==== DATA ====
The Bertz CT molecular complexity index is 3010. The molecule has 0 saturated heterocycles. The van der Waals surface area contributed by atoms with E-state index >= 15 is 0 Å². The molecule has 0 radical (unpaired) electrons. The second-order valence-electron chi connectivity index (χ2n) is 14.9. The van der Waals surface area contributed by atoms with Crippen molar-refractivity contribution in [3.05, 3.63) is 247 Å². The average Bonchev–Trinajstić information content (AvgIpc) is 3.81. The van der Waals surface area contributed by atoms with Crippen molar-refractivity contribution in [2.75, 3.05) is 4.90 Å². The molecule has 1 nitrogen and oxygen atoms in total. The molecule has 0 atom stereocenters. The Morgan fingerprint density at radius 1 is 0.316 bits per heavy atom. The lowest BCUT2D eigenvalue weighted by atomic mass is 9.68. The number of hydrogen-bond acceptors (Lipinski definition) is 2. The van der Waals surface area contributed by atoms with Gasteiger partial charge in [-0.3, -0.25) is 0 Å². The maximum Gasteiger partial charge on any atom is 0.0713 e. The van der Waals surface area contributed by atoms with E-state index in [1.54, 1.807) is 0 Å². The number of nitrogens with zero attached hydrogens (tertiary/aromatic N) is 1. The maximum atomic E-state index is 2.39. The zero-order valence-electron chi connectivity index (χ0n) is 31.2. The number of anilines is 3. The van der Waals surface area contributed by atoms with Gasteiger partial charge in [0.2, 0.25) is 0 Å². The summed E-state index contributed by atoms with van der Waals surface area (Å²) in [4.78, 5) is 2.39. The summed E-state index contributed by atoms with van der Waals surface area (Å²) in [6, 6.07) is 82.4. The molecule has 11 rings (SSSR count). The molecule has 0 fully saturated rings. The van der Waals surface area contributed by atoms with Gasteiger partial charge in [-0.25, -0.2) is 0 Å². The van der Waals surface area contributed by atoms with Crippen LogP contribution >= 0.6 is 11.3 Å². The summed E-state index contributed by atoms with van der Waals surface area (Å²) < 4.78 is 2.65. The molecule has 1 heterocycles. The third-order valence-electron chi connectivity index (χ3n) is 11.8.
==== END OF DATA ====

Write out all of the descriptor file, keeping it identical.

The Bertz CT molecular complexity index is 3010. The molecule has 0 saturated heterocycles. The van der Waals surface area contributed by atoms with E-state index >= 15 is 0 Å². The molecule has 0 radical (unpaired) electrons. The second-order valence-electron chi connectivity index (χ2n) is 14.9. The van der Waals surface area contributed by atoms with Crippen molar-refractivity contribution in [3.05, 3.63) is 247 Å². The average Bonchev–Trinajstić information content (AvgIpc) is 3.81. The van der Waals surface area contributed by atoms with Crippen molar-refractivity contribution in [2.75, 3.05) is 4.90 Å². The molecule has 1 nitrogen and oxygen atoms in total. The molecule has 0 atom stereocenters. The Morgan fingerprint density at radius 1 is 0.316 bits per heavy atom. The lowest BCUT2D eigenvalue weighted by atomic mass is 9.68. The number of hydrogen-bond acceptors (Lipinski definition) is 2. The van der Waals surface area contributed by atoms with Gasteiger partial charge in [-0.3, -0.25) is 0 Å². The maximum Gasteiger partial charge on any atom is 0.0713 e. The van der Waals surface area contributed by atoms with E-state index in [1.54, 1.807) is 0 Å². The number of nitrogens with zero attached hydrogens (tertiary/aromatic N) is 1. The maximum atomic E-state index is 2.39. The zero-order valence-electron chi connectivity index (χ0n) is 31.2. The number of anilines is 3. The van der Waals surface area contributed by atoms with Gasteiger partial charge in [0.2, 0.25) is 0 Å². The summed E-state index contributed by atoms with van der Waals surface area (Å²) in [4.78, 5) is 2.39. The summed E-state index contributed by atoms with van der Waals surface area (Å²) in [6, 6.07) is 82.4. The molecule has 11 rings (SSSR count). The molecule has 0 fully saturated rings. The van der Waals surface area contributed by atoms with Gasteiger partial charge in [-0.25, -0.2) is 0 Å². The van der Waals surface area contributed by atoms with Crippen LogP contribution >= 0.6 is 11.3 Å². The summed E-state index contributed by atoms with van der Waals surface area (Å²) < 4.78 is 2.65. The molecule has 1 heterocycles. The third-order valence-electron chi connectivity index (χ3n) is 11.8.